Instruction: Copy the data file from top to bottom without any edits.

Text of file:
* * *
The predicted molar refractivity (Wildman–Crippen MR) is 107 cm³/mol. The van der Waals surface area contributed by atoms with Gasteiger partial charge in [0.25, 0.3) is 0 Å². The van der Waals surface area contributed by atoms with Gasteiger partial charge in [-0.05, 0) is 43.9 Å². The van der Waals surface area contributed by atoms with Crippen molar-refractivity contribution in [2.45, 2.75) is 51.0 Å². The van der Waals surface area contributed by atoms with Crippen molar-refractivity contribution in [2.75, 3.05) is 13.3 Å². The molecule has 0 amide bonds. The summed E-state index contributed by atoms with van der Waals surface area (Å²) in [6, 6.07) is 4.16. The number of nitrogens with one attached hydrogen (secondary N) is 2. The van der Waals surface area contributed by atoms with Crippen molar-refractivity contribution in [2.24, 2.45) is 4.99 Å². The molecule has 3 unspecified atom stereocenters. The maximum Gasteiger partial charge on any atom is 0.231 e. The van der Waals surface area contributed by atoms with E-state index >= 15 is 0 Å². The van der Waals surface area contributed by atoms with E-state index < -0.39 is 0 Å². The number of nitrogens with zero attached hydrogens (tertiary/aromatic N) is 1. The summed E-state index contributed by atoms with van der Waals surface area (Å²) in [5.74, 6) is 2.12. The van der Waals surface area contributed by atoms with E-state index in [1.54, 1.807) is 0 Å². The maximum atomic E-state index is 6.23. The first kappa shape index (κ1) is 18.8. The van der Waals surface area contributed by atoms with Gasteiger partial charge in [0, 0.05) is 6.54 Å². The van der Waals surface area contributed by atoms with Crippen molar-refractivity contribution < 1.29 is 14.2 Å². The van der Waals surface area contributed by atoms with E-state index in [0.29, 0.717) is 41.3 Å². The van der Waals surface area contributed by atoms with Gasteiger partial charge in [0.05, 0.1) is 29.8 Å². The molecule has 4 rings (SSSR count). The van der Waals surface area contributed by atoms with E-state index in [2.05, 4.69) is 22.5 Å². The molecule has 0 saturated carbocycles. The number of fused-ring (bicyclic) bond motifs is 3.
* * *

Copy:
The predicted molar refractivity (Wildman–Crippen MR) is 107 cm³/mol. The van der Waals surface area contributed by atoms with Gasteiger partial charge in [0.25, 0.3) is 0 Å². The van der Waals surface area contributed by atoms with Gasteiger partial charge in [-0.05, 0) is 43.9 Å². The van der Waals surface area contributed by atoms with Crippen molar-refractivity contribution in [2.45, 2.75) is 51.0 Å². The van der Waals surface area contributed by atoms with Crippen molar-refractivity contribution in [2.75, 3.05) is 13.3 Å². The molecule has 0 amide bonds. The summed E-state index contributed by atoms with van der Waals surface area (Å²) in [6, 6.07) is 4.16. The number of nitrogens with one attached hydrogen (secondary N) is 2. The van der Waals surface area contributed by atoms with Crippen molar-refractivity contribution in [2.24, 2.45) is 4.99 Å². The molecule has 3 unspecified atom stereocenters. The maximum Gasteiger partial charge on any atom is 0.231 e. The van der Waals surface area contributed by atoms with E-state index >= 15 is 0 Å². The van der Waals surface area contributed by atoms with E-state index < -0.39 is 0 Å². The number of nitrogens with zero attached hydrogens (tertiary/aromatic N) is 1. The summed E-state index contributed by atoms with van der Waals surface area (Å²) in [5.74, 6) is 2.12. The van der Waals surface area contributed by atoms with E-state index in [1.54, 1.807) is 0 Å². The maximum atomic E-state index is 6.23. The first kappa shape index (κ1) is 18.8. The van der Waals surface area contributed by atoms with Gasteiger partial charge in [0, 0.05) is 6.54 Å². The van der Waals surface area contributed by atoms with Crippen molar-refractivity contribution < 1.29 is 14.2 Å². The van der Waals surface area contributed by atoms with E-state index in [0.29, 0.717) is 41.3 Å². The van der Waals surface area contributed by atoms with Gasteiger partial charge in [0.05, 0.1) is 29.8 Å². The molecule has 4 rings (SSSR count). The van der Waals surface area contributed by atoms with E-state index in [2.05, 4.69) is 22.5 Å². The molecule has 0 saturated carbocycles. The number of fused-ring (bicyclic) bond motifs is 3.